Failed Shelter

The New Smyrna Beach City Commission shot down a plan that would have used these mini-houses for homeless shelters.

The New Smyrna Beach City Commission has unanimously voted down a proposed ordinance that would have opened the door to placing a homeless shelter in the city’s industrial zone.

The decision, which was made during the May 26 commission meeting, sparked applause from a standing room only crowd of citizens in attendance to voice their concerns about welcoming the homeless community to that neighborhood.

The commission had asked City Manager Khalid Resheidat in February to explore steps to address growing concerns with homelessness in New Smyrna Beach. Mr. Resheidat, with input from local residents, businesses and churches that work with the homeless, drafted a plan to provide “temporary transitional housing facilities” for individuals and families “that have been displaced from their homes and are in need of shelter.”

The plan proposed a shelter in NSB’s “heavy industrial” district, which includes property located along Turnbull Bay Road in the New Smyrna Beach airport area.

Annette Taylor, a previous owner of Taylor Storage, was among those who spoke at the May 26 meeting. Despite having some positive experiences with members of the homeless community interacting with her business, she urged the commission to reconsider its plan.

Ms. Taylor said her business, which was in the neighborhood proposed for the shelter, had regular negative encounters with homeless persons that required police intervention. “What we experienced, there will be more of it. You can’t deny that,” she warned the commission. “I am not against helping the homeless; I am for it. I am against the location and changing the zoning.”

Other business owners spoke during the meeting, all stating that placing a homeless shelter in the heavy industrial district along Turnbull Bay Road would have a negative impact on their operations.

Other citizens asked the commission to consider the impact a shelter would have on investments the city has already made in that area, including the Turnbull Street Dog Park, the NSB Skate Park and the NSB Sports Complex.

“You guys have put a lot of money, tax money, into making the Sports Complex what it is and to go throwing that right next door to it, I think is a slap in the face to everybody that has paid money for that,” said William Leven, a local resident. “People travel from all over the state to come and play and that’s going to be one of the first things they see when they drive into the community.”

While none of the commissioners supported moving forward with a shelter in the industrial zone, each spoke of the need to do something to address issues caused by a growing homeless problem in New Smyrna Beach.

Commissioner Jason McGuirk, who said the proposed site for the shelter is a “very bad location for a number of different reasons,” warned that finding a solution would not be easy. “We do have a homeless problem. It is something that has been on the top of my list for three or four years now. I’ve seen it come and it’s getting worse. There’s no easy answer to it or we wouldn’t be here tonight,” Commission McGuirk said.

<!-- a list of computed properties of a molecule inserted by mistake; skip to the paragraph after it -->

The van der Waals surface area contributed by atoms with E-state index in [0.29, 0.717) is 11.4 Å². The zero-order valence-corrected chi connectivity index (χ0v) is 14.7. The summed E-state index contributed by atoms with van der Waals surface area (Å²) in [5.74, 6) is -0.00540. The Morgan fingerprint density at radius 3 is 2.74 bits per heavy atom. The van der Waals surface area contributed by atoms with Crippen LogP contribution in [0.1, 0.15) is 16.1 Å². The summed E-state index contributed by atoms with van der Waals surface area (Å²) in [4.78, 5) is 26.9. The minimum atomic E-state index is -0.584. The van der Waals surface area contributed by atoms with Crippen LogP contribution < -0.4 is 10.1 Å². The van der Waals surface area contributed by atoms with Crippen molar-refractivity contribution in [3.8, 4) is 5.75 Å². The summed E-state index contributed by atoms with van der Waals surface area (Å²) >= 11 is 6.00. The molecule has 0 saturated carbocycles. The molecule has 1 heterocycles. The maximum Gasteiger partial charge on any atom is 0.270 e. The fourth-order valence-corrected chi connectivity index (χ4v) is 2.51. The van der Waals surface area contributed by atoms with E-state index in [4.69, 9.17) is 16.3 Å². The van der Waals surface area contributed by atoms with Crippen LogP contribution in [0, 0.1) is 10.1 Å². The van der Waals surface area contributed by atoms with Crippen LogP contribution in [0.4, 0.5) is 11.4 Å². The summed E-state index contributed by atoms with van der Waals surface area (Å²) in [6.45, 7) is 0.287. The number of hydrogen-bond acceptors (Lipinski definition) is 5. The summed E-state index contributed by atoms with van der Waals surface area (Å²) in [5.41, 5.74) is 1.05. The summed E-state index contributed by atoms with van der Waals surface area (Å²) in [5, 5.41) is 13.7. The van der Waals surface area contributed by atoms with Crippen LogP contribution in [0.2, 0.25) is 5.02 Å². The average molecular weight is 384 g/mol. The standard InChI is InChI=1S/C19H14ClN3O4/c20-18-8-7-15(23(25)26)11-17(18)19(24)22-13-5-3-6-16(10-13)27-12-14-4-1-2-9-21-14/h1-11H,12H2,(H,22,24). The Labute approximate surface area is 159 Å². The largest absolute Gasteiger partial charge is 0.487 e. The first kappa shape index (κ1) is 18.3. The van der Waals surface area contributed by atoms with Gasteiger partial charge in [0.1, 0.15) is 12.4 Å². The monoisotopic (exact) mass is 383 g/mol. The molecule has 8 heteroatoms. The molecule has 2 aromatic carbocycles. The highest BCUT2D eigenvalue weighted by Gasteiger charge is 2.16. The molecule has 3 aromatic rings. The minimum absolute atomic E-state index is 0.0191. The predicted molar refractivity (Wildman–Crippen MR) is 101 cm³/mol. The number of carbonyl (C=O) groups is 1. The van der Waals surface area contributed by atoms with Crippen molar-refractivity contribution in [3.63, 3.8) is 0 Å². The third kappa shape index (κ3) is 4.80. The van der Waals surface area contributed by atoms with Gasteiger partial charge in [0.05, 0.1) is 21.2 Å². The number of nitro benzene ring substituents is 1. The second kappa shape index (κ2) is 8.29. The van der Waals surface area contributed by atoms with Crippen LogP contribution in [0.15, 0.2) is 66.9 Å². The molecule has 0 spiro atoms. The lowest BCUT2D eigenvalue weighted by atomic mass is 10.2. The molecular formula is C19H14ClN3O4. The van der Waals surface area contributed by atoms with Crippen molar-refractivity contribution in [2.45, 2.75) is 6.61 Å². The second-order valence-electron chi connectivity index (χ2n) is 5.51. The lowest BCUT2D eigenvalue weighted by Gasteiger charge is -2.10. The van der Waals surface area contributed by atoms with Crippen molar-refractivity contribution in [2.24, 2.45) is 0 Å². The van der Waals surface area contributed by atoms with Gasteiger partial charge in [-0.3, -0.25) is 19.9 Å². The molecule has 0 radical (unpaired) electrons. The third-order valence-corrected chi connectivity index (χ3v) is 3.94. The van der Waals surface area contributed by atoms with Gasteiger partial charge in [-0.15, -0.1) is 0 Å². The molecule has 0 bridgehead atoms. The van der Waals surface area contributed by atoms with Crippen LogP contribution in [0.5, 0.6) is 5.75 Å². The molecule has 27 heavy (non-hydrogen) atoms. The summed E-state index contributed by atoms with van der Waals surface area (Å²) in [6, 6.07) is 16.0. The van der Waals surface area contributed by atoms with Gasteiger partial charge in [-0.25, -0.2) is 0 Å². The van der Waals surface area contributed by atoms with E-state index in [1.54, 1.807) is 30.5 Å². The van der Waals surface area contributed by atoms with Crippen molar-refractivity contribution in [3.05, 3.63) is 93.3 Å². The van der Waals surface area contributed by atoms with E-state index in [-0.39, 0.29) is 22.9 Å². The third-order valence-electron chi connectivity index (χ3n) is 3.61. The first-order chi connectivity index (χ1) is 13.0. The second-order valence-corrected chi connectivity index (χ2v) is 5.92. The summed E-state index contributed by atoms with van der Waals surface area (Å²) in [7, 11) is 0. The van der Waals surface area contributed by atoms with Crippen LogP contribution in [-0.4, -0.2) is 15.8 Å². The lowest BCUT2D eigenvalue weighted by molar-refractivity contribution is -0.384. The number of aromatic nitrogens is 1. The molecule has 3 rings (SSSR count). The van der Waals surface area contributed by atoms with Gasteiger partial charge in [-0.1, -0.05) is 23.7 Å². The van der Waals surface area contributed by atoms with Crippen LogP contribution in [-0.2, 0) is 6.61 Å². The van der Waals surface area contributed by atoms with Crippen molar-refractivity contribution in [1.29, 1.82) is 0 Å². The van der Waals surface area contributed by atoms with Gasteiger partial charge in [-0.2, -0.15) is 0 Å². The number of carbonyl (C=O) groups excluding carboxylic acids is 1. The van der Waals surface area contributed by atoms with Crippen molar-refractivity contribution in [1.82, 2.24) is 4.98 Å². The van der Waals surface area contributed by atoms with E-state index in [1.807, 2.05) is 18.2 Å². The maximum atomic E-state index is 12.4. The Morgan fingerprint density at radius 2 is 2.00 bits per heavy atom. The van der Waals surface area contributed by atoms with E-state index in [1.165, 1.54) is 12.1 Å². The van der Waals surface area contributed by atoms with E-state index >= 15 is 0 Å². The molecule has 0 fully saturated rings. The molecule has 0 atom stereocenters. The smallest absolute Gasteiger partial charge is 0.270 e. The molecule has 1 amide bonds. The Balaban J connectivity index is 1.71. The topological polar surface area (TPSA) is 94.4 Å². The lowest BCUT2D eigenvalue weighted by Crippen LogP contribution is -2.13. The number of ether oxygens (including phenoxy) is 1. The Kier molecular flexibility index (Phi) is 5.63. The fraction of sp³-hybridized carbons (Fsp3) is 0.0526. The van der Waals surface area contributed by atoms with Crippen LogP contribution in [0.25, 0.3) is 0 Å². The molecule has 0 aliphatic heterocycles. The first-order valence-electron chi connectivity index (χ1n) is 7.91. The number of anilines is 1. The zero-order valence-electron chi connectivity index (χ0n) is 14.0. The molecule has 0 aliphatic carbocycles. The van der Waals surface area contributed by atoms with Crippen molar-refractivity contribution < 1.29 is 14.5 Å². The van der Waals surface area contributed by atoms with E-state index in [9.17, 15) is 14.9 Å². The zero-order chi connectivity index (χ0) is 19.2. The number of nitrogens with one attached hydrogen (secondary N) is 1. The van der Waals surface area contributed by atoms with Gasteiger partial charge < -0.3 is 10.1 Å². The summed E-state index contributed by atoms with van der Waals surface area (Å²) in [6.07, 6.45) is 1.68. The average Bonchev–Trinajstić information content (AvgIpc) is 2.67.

Vice Mayor Jake Sachs echoed his colleague’s concern about the proposed site, but also called on the community to consider the needs of the homeless. “I hope we are a city of enough love that we care enough to do something,” Vice Mayor Sachs said.

He urged the commission to take it’s time in finding an effective solution. “I want our citizens to be on board,” he said. “I want our homeless to be on board. Are we really going to help them and what cost will it be to the taxpayer and to everyone involved?”

Mayor Russ Owen highlighted the need to equip local law enforcement officials with the tools they need to address the public safety issues raised by homelessness. “I don’t want to be a magnet. I don’t want this to be the homeless Mecca, but I also don't want to have law enforcement not have the tools needed to enforce some basic ordinances to protect the quality of life of our residents. That’s the balance that we’re seeking,” he said.

The Volusia-Flagler County Coalition for the Homeless estimates there are 51 homeless persons in the New Smyrna Beach area on any6 given day.

Chip Clark, who with his wife, Dawn, operates FROG Ministries in Edgewater, said services for the homeless are difficult to access in Southeast Volusia. “It’s sad. There is no housing. There are no emergency shelters. There’s nothing.” FROG Ministries has provided services for the homeless in Edgewater since 2006. For more information, call (386) 957-3822.

Jeff Chaisson, director of Salty Family Services in Ormond Beach, said his organization is in the process of partnering with Southeast Volusia YMCA in Edgewater to provide resources for the homeless. For more information, call (386) 615-9180.

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